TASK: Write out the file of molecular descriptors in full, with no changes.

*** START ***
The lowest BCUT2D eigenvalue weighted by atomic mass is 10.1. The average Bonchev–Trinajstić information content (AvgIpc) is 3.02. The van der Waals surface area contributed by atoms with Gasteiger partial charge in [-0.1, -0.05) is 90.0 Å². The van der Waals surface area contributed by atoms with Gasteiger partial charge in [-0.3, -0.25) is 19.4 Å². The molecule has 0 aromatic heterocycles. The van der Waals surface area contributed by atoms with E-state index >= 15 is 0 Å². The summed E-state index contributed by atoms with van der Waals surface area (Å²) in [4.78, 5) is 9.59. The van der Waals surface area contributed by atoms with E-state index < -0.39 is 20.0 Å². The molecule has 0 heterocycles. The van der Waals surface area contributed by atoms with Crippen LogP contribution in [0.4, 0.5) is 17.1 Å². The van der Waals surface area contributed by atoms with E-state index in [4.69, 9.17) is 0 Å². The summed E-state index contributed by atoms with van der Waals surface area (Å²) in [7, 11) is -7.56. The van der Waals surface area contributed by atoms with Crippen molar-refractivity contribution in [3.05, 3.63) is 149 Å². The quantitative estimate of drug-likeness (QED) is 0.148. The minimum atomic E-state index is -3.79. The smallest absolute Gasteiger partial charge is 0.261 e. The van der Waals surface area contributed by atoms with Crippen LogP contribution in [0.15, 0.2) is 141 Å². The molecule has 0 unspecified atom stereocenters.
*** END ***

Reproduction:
The lowest BCUT2D eigenvalue weighted by atomic mass is 10.1. The average Bonchev–Trinajstić information content (AvgIpc) is 3.02. The van der Waals surface area contributed by atoms with Gasteiger partial charge in [-0.1, -0.05) is 90.0 Å². The van der Waals surface area contributed by atoms with Gasteiger partial charge in [-0.3, -0.25) is 19.4 Å². The molecule has 0 aromatic heterocycles. The van der Waals surface area contributed by atoms with E-state index >= 15 is 0 Å². The summed E-state index contributed by atoms with van der Waals surface area (Å²) in [4.78, 5) is 9.59. The van der Waals surface area contributed by atoms with E-state index < -0.39 is 20.0 Å². The molecule has 0 heterocycles. The van der Waals surface area contributed by atoms with Crippen LogP contribution in [0.4, 0.5) is 17.1 Å². The van der Waals surface area contributed by atoms with E-state index in [4.69, 9.17) is 0 Å². The summed E-state index contributed by atoms with van der Waals surface area (Å²) in [7, 11) is -7.56. The van der Waals surface area contributed by atoms with Crippen molar-refractivity contribution in [3.05, 3.63) is 149 Å². The quantitative estimate of drug-likeness (QED) is 0.148. The minimum atomic E-state index is -3.79. The smallest absolute Gasteiger partial charge is 0.261 e. The van der Waals surface area contributed by atoms with Crippen LogP contribution in [0.15, 0.2) is 141 Å². The molecule has 0 unspecified atom stereocenters.